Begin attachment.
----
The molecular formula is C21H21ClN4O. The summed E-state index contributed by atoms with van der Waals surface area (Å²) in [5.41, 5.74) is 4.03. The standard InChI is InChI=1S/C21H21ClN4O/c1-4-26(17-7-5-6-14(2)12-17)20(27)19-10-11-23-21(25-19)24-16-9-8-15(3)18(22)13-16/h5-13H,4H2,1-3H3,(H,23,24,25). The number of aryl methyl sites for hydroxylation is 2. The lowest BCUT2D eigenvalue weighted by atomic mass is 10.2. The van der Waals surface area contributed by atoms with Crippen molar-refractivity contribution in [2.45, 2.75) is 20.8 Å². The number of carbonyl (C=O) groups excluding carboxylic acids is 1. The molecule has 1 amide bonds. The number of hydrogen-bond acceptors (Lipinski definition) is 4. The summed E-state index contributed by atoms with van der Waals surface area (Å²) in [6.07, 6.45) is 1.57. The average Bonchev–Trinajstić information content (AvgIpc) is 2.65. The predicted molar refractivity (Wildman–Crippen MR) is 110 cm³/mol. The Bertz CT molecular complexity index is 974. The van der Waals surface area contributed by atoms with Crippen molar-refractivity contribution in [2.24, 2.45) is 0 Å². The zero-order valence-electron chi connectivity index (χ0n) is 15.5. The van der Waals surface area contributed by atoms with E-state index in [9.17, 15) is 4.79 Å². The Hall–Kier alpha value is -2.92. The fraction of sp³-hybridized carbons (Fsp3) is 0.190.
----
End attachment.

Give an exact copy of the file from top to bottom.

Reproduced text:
The molecular formula is C21H21ClN4O. The summed E-state index contributed by atoms with van der Waals surface area (Å²) in [5.41, 5.74) is 4.03. The standard InChI is InChI=1S/C21H21ClN4O/c1-4-26(17-7-5-6-14(2)12-17)20(27)19-10-11-23-21(25-19)24-16-9-8-15(3)18(22)13-16/h5-13H,4H2,1-3H3,(H,23,24,25). The number of aryl methyl sites for hydroxylation is 2. The lowest BCUT2D eigenvalue weighted by atomic mass is 10.2. The van der Waals surface area contributed by atoms with Crippen molar-refractivity contribution in [2.45, 2.75) is 20.8 Å². The number of carbonyl (C=O) groups excluding carboxylic acids is 1. The molecule has 1 amide bonds. The number of hydrogen-bond acceptors (Lipinski definition) is 4. The summed E-state index contributed by atoms with van der Waals surface area (Å²) in [6.07, 6.45) is 1.57. The average Bonchev–Trinajstić information content (AvgIpc) is 2.65. The predicted molar refractivity (Wildman–Crippen MR) is 110 cm³/mol. The Bertz CT molecular complexity index is 974. The van der Waals surface area contributed by atoms with Crippen molar-refractivity contribution in [2.24, 2.45) is 0 Å². The zero-order valence-electron chi connectivity index (χ0n) is 15.5. The van der Waals surface area contributed by atoms with E-state index in [9.17, 15) is 4.79 Å². The Hall–Kier alpha value is -2.92. The fraction of sp³-hybridized carbons (Fsp3) is 0.190.